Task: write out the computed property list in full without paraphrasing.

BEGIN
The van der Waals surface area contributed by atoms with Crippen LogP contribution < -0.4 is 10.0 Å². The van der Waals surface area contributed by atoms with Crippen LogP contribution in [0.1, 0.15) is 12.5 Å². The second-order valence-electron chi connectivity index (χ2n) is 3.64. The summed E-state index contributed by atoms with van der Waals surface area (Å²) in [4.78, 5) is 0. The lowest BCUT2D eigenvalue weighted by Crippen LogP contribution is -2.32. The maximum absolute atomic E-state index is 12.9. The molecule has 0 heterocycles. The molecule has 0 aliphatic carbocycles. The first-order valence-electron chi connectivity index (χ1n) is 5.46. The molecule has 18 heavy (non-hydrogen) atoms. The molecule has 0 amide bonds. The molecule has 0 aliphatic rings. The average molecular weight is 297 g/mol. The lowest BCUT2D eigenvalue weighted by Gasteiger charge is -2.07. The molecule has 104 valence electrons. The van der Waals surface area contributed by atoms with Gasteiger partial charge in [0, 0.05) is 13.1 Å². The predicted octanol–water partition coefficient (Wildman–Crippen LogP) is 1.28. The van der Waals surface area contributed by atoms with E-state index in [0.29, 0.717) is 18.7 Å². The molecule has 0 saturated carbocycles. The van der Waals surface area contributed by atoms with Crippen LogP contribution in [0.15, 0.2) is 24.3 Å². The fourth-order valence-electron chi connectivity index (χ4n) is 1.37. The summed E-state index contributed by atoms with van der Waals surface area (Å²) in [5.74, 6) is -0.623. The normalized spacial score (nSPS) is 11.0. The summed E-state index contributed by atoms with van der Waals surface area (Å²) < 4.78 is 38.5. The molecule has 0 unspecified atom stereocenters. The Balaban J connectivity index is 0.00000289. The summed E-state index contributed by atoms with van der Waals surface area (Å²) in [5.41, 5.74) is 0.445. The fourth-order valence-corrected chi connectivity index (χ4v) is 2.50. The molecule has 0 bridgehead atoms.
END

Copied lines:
The van der Waals surface area contributed by atoms with Crippen LogP contribution < -0.4 is 10.0 Å². The van der Waals surface area contributed by atoms with Crippen LogP contribution in [0.1, 0.15) is 12.5 Å². The second-order valence-electron chi connectivity index (χ2n) is 3.64. The summed E-state index contributed by atoms with van der Waals surface area (Å²) in [4.78, 5) is 0. The lowest BCUT2D eigenvalue weighted by Crippen LogP contribution is -2.32. The maximum absolute atomic E-state index is 12.9. The molecule has 0 heterocycles. The molecule has 0 aliphatic carbocycles. The first-order valence-electron chi connectivity index (χ1n) is 5.46. The molecule has 18 heavy (non-hydrogen) atoms. The molecule has 0 amide bonds. The molecule has 0 aliphatic rings. The average molecular weight is 297 g/mol. The lowest BCUT2D eigenvalue weighted by Gasteiger charge is -2.07. The molecule has 104 valence electrons. The van der Waals surface area contributed by atoms with Gasteiger partial charge in [0, 0.05) is 13.1 Å². The predicted octanol–water partition coefficient (Wildman–Crippen LogP) is 1.28. The van der Waals surface area contributed by atoms with E-state index in [0.29, 0.717) is 18.7 Å². The molecule has 0 saturated carbocycles. The van der Waals surface area contributed by atoms with Crippen LogP contribution in [0.15, 0.2) is 24.3 Å². The fourth-order valence-electron chi connectivity index (χ4n) is 1.37. The summed E-state index contributed by atoms with van der Waals surface area (Å²) in [5.74, 6) is -0.623. The normalized spacial score (nSPS) is 11.0. The summed E-state index contributed by atoms with van der Waals surface area (Å²) < 4.78 is 38.5. The molecule has 0 unspecified atom stereocenters. The Balaban J connectivity index is 0.00000289. The summed E-state index contributed by atoms with van der Waals surface area (Å²) in [5.41, 5.74) is 0.445. The fourth-order valence-corrected chi connectivity index (χ4v) is 2.50. The molecule has 0 bridgehead atoms.